Claustrophobic when inside, abused when outside: An LGBT community in Kerala

A tool of liberation can also become the space for abuse
Claustrophobic when inside, abused when outside: An LGBT community in Kerala
Claustrophobic when inside, abused when outside: An LGBT community in Kerala

It is an irony that a tool of liberation for the LGBTQ people in Kerala is also turning out to be the space where they face abuse.  

Jijo Kuriakose, a Kerala-based research analyst and a gay man, started Queerala, a community supporting the LGBT in Kerala in 2013.

“One of the main objectives of the group is to shatter the ‘I am the only one notion’. We post inspirational ‘coming out’ articles from across the world. Most of the abuse we face is because of the ignorance too. So we try to create awareness,” he says.

In the last three years Queerala has connected with more than 300 people and receives at least 10 enquiries per week, Jijo says.

“If someone who is confused about their sexuality or wanting to join a community, has read an article where my name or any LGBT activist’s name is mentioned, the person will definitely try to get in touch with the activist or Queerala,” he adds.

“We are also focusing on getting more articles written. In Kerala writing is considered to be more influential compared to speaking. Apart from this breaking into art is also something we just started doing and it has got us a lot of support,” Jijo says.

Jijo urges institutions and people provide avenues for people within the community to talk about themselves rather than always have outsiders talking about the community.

“We have a collection of films, articles, music and any kind of media about LGBT, and articles and media that were also banned. Instead of calling students of arts discipline to present papers, the institutions should be inclusive of people who represent a social cause. ​B​y getting the papers published, we are trying to get a written impact,” he says.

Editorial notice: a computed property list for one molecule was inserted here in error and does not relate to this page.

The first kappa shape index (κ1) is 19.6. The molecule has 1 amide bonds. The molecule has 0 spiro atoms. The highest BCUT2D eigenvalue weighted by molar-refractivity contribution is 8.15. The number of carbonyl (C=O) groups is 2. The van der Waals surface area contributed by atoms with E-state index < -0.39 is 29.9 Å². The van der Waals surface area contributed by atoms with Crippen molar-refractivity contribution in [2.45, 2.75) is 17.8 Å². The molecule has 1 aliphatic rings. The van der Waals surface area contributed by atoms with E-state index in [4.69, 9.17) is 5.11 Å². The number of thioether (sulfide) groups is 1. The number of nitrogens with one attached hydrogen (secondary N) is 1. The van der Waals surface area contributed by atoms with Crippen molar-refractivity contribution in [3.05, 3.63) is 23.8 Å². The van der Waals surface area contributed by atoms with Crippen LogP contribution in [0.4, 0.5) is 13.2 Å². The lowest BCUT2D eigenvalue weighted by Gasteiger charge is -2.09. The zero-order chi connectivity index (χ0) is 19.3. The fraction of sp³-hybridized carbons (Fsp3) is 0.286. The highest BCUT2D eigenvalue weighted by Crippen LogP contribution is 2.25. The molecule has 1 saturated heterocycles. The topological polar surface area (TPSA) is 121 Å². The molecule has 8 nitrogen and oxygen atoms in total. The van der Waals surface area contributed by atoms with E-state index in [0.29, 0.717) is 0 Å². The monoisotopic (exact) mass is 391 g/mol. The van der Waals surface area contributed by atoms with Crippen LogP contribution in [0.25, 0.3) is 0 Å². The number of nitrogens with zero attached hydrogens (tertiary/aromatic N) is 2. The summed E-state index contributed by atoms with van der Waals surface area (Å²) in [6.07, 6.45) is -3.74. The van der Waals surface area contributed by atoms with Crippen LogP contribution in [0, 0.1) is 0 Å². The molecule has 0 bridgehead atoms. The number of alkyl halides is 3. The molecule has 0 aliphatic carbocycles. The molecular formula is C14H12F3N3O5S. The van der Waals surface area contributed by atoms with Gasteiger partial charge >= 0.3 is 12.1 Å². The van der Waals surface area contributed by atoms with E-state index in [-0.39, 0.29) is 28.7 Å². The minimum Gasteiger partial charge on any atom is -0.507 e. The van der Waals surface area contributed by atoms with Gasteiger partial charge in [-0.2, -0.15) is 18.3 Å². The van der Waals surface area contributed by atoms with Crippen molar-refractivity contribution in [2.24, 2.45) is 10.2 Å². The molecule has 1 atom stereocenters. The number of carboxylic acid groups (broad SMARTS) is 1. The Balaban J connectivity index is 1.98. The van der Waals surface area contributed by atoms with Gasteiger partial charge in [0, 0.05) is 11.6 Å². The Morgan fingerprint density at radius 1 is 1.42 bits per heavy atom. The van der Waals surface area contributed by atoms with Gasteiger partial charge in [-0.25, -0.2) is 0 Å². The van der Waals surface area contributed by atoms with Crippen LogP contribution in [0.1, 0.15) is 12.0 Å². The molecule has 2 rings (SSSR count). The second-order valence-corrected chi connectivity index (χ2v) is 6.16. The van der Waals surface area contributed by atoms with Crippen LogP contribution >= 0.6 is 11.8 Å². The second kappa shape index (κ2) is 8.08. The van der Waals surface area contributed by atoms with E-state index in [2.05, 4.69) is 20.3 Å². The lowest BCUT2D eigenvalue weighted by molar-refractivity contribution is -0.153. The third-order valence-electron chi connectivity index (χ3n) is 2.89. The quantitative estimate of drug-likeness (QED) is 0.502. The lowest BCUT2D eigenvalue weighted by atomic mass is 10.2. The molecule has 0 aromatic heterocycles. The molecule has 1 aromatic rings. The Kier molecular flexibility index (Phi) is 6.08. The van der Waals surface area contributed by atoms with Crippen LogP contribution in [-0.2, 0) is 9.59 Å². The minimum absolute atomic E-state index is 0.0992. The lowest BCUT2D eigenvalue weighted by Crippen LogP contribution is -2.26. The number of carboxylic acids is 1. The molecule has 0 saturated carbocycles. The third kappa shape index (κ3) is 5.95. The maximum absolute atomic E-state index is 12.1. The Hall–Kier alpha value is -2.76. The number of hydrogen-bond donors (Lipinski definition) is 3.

He said that there was a large mass of people who were yet undecided on what stand they took on issues, including the rights of LGBTQ people.

“One must keep in mind the larger section of society which is hostile to the LGBT community or which wants to evade the subject. At the grassroot level, when a particular issue is (being discussed) and we are saying something, people who are in neutral could either support or oppose,” he adds.

Jijo said it was important to keep the conversation going because at present there is a lot off intolerance on a range of issues including homosexuality. “At a time when the broadcast media keep pushing stories about intolerance, an ignorant person would not know how to react to it. So they might refuse to agree with what the article intends to say,” he adds.

He feels that movies stereotyping homosexuality as feminine, tends to harm the community, as people use that to mock homosexual men, and project the notion that all homosexual men were feminine, when that is not the case.

Queerala members have not been attacked, but threats and intimidation is a daily battle.

“Often, caller identity detecting applications come to the rescue but when they don’t, one just has to endure the abuse,” Jijo says.

“There are times when people have sent abusive comments on Facebook. Even when you block them, some make fake profiles with a lot of dedication and continue to abuse. In the cyber world homosexual people are vulnerable to attacks and abuses,” he adds.  

In his experience, Jijo says that these people do not comment on the profile, but send messages into inboxes.

“Even on public discussion forum, which have discussion on progressive topics and have thousands of followers, people from LGBT community face are (verbally) bashed during discussions,” he said. 

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